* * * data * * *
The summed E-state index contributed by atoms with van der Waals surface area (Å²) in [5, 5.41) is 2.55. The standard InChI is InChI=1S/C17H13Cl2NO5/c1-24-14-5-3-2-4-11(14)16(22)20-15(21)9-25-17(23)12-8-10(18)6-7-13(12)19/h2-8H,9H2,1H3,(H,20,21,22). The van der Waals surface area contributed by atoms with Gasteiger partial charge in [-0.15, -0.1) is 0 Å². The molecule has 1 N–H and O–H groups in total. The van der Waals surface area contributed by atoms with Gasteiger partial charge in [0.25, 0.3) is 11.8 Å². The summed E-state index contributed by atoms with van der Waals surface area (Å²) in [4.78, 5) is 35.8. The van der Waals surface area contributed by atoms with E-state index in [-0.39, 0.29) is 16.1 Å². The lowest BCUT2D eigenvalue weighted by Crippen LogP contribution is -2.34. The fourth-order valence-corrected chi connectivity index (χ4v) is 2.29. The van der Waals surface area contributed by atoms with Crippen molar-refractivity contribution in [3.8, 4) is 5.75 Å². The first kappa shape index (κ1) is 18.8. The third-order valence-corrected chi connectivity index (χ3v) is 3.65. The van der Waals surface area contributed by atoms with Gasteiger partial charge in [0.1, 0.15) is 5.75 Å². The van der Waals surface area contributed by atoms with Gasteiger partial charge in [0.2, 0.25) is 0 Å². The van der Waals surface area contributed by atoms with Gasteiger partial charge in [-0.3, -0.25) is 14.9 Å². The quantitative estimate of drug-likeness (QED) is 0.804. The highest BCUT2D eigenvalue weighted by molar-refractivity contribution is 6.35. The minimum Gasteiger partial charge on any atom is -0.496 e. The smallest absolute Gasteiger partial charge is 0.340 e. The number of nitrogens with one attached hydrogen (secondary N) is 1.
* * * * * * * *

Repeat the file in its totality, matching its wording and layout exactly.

The summed E-state index contributed by atoms with van der Waals surface area (Å²) in [5, 5.41) is 2.55. The standard InChI is InChI=1S/C17H13Cl2NO5/c1-24-14-5-3-2-4-11(14)16(22)20-15(21)9-25-17(23)12-8-10(18)6-7-13(12)19/h2-8H,9H2,1H3,(H,20,21,22). The van der Waals surface area contributed by atoms with Gasteiger partial charge in [-0.15, -0.1) is 0 Å². The molecule has 1 N–H and O–H groups in total. The van der Waals surface area contributed by atoms with Gasteiger partial charge in [0.25, 0.3) is 11.8 Å². The summed E-state index contributed by atoms with van der Waals surface area (Å²) in [4.78, 5) is 35.8. The van der Waals surface area contributed by atoms with E-state index in [-0.39, 0.29) is 16.1 Å². The lowest BCUT2D eigenvalue weighted by Crippen LogP contribution is -2.34. The fourth-order valence-corrected chi connectivity index (χ4v) is 2.29. The van der Waals surface area contributed by atoms with Crippen molar-refractivity contribution in [3.8, 4) is 5.75 Å². The first kappa shape index (κ1) is 18.8. The third-order valence-corrected chi connectivity index (χ3v) is 3.65. The van der Waals surface area contributed by atoms with Gasteiger partial charge in [0.1, 0.15) is 5.75 Å². The van der Waals surface area contributed by atoms with Gasteiger partial charge in [0.2, 0.25) is 0 Å². The van der Waals surface area contributed by atoms with Gasteiger partial charge in [-0.3, -0.25) is 14.9 Å². The quantitative estimate of drug-likeness (QED) is 0.804. The highest BCUT2D eigenvalue weighted by molar-refractivity contribution is 6.35. The minimum Gasteiger partial charge on any atom is -0.496 e. The smallest absolute Gasteiger partial charge is 0.340 e. The number of nitrogens with one attached hydrogen (secondary N) is 1.